I distracted myself by talking to a beautiful boy with dark wavy hair, a round kind chin. He reminded me of someone, but I couldn’t think who. David was his name. The last syllable pronounced closer to a th: Davith. We tossed that back and forth. I’d never known American could be considered exotic, but for some reason it was, and I thought it better not to question it. This helped me be bold in Spain in ways I wasn’t in the Midwest. I never thought I could choose before. Davith took my hand and pressed it into his. I could tell he took care of things. He had green-hazel eyes with little lines and when he opened his mouth to speak I saw it was big and gentle. It seemed like a safe place to crawl inside . He’d probably like it if I did some damage too. We both knew what would happen.
“I sell restaurant supplies,” he said. It took me some time to understand because I didn’t know the word supply in Spanish, but it didn’t matter, because anything he said sounded like seduction.
“I teach English,” I said.
“You told me,” he said. I looked around, searching for something else to say.
On the corner table sat untouched plates of jamón serrano, sweaty Manchego, chunks of bread. Of course no one was eating. Kiko had asked why I wanted to put the food out in the first place. I told him it’s polite to have snacks, but he was right, the pink thin slices of pork looked sick. I broke free from Davith to quickly transfer all the food into the darkness of the kitchen. No one should have to look at it. I shoved everything in the corner. I turned and watched a group of three people firmly reach for each other until they formed a kind of knot. Their heads leaned in as they whispered their secrets. I stood some ways away and strained to hear what they said. They radiated absolution, but I was scared to be too near. Months ago, in Ohio, I’d insulted my father as he drove me to the airport, trying hard to strip him of his dignity, and then I’d stolen some of his money. Then he died.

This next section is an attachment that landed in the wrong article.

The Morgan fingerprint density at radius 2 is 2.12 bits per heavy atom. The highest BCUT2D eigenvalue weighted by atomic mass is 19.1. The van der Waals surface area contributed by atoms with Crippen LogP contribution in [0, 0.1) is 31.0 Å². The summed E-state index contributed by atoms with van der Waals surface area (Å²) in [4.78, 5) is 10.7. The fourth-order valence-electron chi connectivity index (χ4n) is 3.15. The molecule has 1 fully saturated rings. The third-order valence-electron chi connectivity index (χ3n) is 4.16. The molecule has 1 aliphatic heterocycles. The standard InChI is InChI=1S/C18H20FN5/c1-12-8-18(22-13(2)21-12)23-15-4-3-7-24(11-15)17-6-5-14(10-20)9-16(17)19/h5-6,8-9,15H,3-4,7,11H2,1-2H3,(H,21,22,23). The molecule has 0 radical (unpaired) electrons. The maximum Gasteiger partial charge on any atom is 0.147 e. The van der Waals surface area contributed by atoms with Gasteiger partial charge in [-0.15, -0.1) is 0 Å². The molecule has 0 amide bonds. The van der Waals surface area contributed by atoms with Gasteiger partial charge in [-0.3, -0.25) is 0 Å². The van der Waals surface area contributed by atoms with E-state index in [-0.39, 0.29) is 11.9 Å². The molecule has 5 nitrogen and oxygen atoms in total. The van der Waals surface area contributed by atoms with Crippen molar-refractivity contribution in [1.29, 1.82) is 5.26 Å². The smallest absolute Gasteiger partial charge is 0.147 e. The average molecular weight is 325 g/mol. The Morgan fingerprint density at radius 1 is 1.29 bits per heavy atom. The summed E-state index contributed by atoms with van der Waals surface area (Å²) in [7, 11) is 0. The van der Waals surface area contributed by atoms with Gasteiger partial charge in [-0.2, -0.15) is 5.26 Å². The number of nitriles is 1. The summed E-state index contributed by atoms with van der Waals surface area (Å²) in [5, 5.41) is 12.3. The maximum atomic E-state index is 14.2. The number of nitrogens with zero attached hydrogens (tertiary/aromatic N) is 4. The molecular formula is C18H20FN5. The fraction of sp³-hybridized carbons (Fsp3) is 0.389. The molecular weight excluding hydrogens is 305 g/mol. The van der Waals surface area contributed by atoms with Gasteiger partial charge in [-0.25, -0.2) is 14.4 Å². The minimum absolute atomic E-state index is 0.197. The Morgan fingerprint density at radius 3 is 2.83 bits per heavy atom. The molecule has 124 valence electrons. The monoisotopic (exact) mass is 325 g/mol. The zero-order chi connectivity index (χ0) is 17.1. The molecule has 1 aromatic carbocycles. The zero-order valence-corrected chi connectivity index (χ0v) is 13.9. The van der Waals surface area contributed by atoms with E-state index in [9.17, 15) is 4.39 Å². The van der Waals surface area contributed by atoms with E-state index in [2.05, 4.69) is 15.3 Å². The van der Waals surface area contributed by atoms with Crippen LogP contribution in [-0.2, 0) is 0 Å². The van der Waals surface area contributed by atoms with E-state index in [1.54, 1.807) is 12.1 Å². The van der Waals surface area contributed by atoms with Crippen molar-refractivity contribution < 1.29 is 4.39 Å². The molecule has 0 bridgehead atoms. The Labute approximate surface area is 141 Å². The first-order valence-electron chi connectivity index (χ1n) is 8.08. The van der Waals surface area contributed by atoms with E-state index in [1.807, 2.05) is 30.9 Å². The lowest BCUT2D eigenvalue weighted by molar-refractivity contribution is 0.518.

I was rescued from the kitchen by a thin couple who’d been eyeing me. I let them talk me into the empty white room. Both of them wore black and had square-framed glasses. They said they studied semiotics and giggled. We tried to talk about that, but it went nowhere. Their attention was excessive and hungry, and I let them devour me with it. They wanted to do something that night that both of them could share, talk about later. I liked their focus and was flattered to participate. They asked what Ohio was like as their fingers kneaded mine. Not everyone owns guns was all I could think of to say. Only maybe half. They asked me about fatness and TV shows, and I babbled in a frivolous way so none of us would pay too close attention to where everyone’s hands were. We had a little show going. Some people glanced in.